Tuesday, January 29, 2013
Fire Dept News
Burn Awareness Week Feb 3-9
Kids poster contest for big cash prizes
Released by BC Professional Firefighters Burn Fund/Voice file photo
A Chilliwack firefighter has some fun with kids at Prospera Centre Open House in 2011.
he BC Professional Fire Fighters' Burn Fund's 17th Annual Burn Awareness Week (BAW) program runs February 3rd to 9th, 2013.
To encourage student participation, the Burn Fund runs the annual Burn Awareness Week Poster Contest. Every entrant receives a participation prize and fifty students will win money for their elementary school or BC Ministry of Education sanctioned distance education facility.
There are seven regional prizes, including a $1,000 Grand prize and six $500 Regional prizes. Regions are the Lower Mainland (three winners), Vancouver Island, Kootenays, Northern BC and the Okanagan (one winner for each area). Forty-three students win runner-up prizes of $50 each for their school or distance education facility. Complete prize details, rules and regulations are available online.
Public and private elementary schools in British Columbia, parents, students - anyone - can access the program online, which includes burn awareness safety tip information, student activity sheets, quizzes, coloring pages, and animated videos. The program is available in PDF format for easy download and printing.
Educational, fun and interactive, the program includes age-appropriate safety lessons intended for Pre-School (two to four year olds); K/Grade 1; Grade 2/3; Grade 4/5; and Grade 6/7. Some lessons are also available in French, Cantonese, Mandarin, and Punjabi.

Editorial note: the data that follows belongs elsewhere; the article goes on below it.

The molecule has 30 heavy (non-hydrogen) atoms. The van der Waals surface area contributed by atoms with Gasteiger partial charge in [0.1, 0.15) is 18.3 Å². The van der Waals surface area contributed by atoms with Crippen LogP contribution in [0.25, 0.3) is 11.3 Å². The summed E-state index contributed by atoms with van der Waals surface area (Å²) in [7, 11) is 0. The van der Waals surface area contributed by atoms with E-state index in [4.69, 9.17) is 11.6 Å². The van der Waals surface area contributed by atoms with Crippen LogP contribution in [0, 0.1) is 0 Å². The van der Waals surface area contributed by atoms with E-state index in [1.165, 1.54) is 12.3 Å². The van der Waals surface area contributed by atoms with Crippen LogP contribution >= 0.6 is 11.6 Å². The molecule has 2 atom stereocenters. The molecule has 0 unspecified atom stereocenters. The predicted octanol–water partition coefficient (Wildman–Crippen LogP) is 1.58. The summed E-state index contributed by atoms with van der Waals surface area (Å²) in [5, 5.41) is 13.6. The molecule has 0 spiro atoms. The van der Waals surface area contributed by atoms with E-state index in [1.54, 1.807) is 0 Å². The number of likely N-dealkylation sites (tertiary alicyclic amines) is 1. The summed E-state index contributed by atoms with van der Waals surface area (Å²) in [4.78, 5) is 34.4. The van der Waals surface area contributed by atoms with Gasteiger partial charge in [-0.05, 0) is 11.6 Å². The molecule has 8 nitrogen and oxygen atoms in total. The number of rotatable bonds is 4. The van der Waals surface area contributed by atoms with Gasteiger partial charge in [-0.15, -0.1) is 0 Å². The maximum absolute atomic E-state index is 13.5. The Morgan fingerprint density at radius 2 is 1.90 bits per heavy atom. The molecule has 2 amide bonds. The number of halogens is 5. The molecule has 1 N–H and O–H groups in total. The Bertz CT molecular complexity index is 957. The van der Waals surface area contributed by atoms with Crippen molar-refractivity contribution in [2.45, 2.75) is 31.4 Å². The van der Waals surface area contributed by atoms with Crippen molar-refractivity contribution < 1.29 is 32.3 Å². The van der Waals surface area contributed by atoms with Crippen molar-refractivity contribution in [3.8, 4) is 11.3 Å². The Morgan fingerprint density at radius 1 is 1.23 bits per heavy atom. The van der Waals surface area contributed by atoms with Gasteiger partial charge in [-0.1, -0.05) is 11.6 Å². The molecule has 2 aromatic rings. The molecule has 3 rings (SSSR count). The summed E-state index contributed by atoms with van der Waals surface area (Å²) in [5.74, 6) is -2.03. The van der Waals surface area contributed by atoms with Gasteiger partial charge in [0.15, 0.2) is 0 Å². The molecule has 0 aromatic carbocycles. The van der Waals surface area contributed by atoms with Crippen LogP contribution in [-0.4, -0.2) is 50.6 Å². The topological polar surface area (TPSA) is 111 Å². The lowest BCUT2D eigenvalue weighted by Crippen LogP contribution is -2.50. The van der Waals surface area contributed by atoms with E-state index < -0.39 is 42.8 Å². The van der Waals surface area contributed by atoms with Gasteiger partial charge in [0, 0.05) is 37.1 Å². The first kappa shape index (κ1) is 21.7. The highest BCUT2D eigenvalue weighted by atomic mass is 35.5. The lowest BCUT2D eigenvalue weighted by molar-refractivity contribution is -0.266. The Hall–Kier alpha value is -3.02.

The Burn Hazard
A majority of Canadian parents aren't aware of the scald and burn hazards in their homes. A survey by Safe Kids Canada found that 70 per cent of Canadian parents did not know that the most common cause of burn injuries to children is scalds from hot liquids, such as spilled hot drinks and hot tap water, rather than fire.
"Most adults realize that children need to be kept safe from fire or hot objects like the stove, but they do not realize that hot liquids are just as dangerous," says Jason Milne, Burn Fund Director and Chair of the Burn Awareness Week Program. "Hot liquids burn just like fire."
Each year an estimated 9,000 children in Canada visit hospital emergency room for burns, and almost half of these have suffered scalds from hot liquids. Close to 1,000 Canadian children are hospitalized each year for severe scalds and burns. Approximately 50 per cent of these children are hospitalized for scalds alone. (Source: Safe Kids Canada)
In British Columbia, more than 200 children are hospitalized for scald burns and thousands more are treated in emergency departments. Data collected over a five-year period in BC showed 453 children (birth to five years) hospitalized because of burns from hot liquids. During the same time frame, Children's treated 343 young children for scald burns — 87 per cent of these injuries occurred at home, with an average of 40 per cent occurring in the kitchen and 9.3 per cent in the bathroom. (Source: BC Children's Hospital)